Happy Scientific Sunday! There’s been some promising news in the field of Anti-Malaria Research! In this new article on Open Science, we are going to talk about the current challenges we face concerning the disease and what the new Open Source Discovery is all about!
How Malaria Affects Lives: Challenges and Facts
- Malaria remains one of the world’s most important infectious diseases in spite of considerable progress in fighting it.
- The deadly disease affects around 216 million people every year.
- 50% of the world population is at risk of developing the disease.
- Each year, around 445,000 people die of the disease.
- Most of these annual deaths are of infants less than 5 years old.
- The organisms responsible for human malaria are called Plasmodium parasites.
- Plasmodium falciparum is responsible for most malaria cases, and it is the most deadly.
- Plasmodium vivax has the greatest global distribution, being the most frequent and widely distributed cause of recurring malaria
- Travellers rely on short-term chemoprotective anti-malaria drugs
- People living in endemic regions rely on long-term malaria protection with insecticide-treated nets and vector control.
Limitations of Insecticide-treated nets
- Insufficient shielding from malaria
- Loss of potency with time
- Bulky and difficult to use
There is also a concern of mosquito resistance to the active insecticides used in insecticide-treated nets and vector control.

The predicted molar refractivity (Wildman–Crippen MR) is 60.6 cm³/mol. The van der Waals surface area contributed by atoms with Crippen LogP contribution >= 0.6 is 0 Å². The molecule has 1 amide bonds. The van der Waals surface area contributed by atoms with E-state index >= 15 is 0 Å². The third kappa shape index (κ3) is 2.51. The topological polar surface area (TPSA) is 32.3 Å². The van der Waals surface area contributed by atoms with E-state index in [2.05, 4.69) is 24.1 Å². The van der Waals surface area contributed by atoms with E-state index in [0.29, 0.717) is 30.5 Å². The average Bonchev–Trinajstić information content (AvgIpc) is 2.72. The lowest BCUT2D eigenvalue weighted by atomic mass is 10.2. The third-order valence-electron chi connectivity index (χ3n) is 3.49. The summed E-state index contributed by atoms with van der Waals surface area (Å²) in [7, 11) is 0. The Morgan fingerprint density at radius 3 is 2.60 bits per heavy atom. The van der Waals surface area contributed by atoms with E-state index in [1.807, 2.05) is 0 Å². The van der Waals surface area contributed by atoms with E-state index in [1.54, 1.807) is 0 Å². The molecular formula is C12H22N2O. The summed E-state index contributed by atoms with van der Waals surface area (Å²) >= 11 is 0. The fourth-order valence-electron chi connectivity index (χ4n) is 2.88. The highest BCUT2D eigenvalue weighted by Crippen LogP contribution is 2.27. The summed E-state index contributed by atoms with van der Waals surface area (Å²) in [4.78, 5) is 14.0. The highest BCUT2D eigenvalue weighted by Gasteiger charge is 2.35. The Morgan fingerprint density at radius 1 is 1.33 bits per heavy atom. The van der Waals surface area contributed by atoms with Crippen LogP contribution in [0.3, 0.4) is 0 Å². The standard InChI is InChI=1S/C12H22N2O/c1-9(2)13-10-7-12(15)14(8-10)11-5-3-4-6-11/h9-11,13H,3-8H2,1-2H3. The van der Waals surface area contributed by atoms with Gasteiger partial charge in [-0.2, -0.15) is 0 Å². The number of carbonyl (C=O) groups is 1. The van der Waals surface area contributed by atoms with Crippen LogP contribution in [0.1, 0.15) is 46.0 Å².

The new discovery followed from a chemoprotection model to support an ideal antimalarial medicine profile, considering the growing challenges in anti-malarial solutions.
Exoerythrocytic parasites invade and develop in the liver and are responsible for the earliest stage of malaria when no symptoms are noticeable. Chemoprotective medicines typically work against such parasites, safeguarding individuals living near or traveling to areas that have been cleared of parasites. Long-acting chemoprotection in endemic regions could also reduce circulating parasite numbers to a great extent and potentially replace a vaccine through a malaria elimination campaign.
A complex assay requires the production of infected laboratory-reared mosquitoes and hand-dissection of the sporozoite-infected salivary glands from mosquito thoraxes makes it very difficult to perform large-scale searches for the prevention of the disease.
The New Open Source Discovery
The newly discovered 631 Chemoprotective Leads analyzed from 500,000 compounds target the following two known targets:
The successful demonstration of substantially new and diverse chemical leads against the above two targets has now become a comprehensive resource for the anti-malarial research community to accelerate the elimination of malaria with chemoprotection and chemoprevention through Open Source Drug Discovery.
Perhaps this new discovery empowers Open Source AI with some exhaustive new datasets for anti-malarial research? Can we relate? Feel free to share your thoughts in the comments section.